Friday, February 15, 2019
Mark R. Taylor - Aftermaths (Another Timbre)
I might normally start off this review by noting that it's the first time I've encountered Taylor's music. This is, in fact, true but I'm guessing it's pretty much the case for everyone who hasn't personally encountered him as, to the extent one can rely on Discogs, this is his first recorded appearance in any guise, despite not being a newcomer (b. 1961). We have here a selection of 21 tracks--three "suites" of three, three and eight pieces and seven individual works, all performed by pianist Teodora Stepančić.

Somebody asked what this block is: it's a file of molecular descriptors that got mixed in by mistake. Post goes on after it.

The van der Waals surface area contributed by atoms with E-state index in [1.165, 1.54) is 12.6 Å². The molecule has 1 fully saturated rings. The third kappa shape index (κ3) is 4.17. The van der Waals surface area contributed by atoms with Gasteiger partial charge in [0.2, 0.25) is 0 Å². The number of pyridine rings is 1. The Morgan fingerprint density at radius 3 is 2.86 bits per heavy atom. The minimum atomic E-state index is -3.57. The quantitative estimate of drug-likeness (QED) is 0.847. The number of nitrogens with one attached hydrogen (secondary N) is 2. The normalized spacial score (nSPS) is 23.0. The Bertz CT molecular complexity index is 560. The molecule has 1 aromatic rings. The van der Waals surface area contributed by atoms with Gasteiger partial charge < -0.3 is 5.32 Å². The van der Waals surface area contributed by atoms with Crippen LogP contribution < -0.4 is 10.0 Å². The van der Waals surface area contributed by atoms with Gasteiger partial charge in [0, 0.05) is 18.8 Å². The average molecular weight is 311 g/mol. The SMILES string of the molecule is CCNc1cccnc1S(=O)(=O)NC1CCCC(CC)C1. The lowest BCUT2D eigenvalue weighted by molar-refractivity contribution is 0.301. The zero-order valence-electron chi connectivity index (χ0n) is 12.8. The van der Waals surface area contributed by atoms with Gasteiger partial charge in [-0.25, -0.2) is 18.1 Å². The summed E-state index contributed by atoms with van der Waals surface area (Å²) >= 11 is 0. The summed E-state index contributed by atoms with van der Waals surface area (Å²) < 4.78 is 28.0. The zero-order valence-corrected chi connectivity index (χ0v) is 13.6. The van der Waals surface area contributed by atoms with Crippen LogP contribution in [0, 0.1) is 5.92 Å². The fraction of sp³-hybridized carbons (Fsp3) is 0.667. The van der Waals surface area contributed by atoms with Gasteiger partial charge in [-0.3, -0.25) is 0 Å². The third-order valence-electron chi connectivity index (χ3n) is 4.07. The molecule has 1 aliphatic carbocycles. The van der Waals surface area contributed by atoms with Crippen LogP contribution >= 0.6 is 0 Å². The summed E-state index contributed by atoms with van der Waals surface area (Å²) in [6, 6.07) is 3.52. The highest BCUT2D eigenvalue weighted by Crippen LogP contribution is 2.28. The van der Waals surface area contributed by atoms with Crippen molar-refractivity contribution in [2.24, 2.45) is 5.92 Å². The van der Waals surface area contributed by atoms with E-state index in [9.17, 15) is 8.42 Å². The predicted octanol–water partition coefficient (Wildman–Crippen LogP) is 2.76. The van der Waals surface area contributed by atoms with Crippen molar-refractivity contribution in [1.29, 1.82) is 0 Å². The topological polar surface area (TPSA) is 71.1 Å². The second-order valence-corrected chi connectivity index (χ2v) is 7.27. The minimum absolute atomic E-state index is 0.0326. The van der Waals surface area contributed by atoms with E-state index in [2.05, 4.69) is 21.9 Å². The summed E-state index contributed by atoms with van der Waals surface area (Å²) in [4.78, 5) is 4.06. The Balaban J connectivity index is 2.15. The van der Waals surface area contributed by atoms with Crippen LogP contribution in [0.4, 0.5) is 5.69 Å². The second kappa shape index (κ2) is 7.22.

In the interview with Taylor on the label's website, he mentions the early influence of Howard Skempton and Hugh Shrapnel. I have to say that when I first heard 'For Alex Schady I', which opens the album, my only thought was, "Skempton!". Its slow, lovely, cautious chords, steadily played in the manner of a processional, strongly evoked certain piano works of the older composer. Now, this is no bad thing as far as I'm concerned, as I love Skempton's work. But it set the stage for the remainder of the program, which doesn't stray too far away from this model, mostly doing so with regard to variations in tempi from extremely slow (e.g., 'Lijn') to relatively spritely ('Aftermath Set Two'). As with other composers navigating this general area, I hear strong references to Satie's more "medieval" pieces, the Ogives and others, that sense of calmly walking inside an ancient church or other old structure, soft light entering, dust motes gently falling. It's, for me, a very attractive and alluring image and Taylor expands on it very ably, played with great touch and sensitivity by Stepančić. Each work is jewel-like, warm, somber but approachable and beguiling. If I have a quibble, it's that there's kind of too much of a good thing, too little variety in approach for so many pieces. Perhaps that's simply Taylor's comfort zone, though the interview hints at different tacks taken in the past. Perhaps Another Timbre will explore these in the future, providing a more rounded view of this composer. For now, this set is here to enjoy and it's eminently delectable.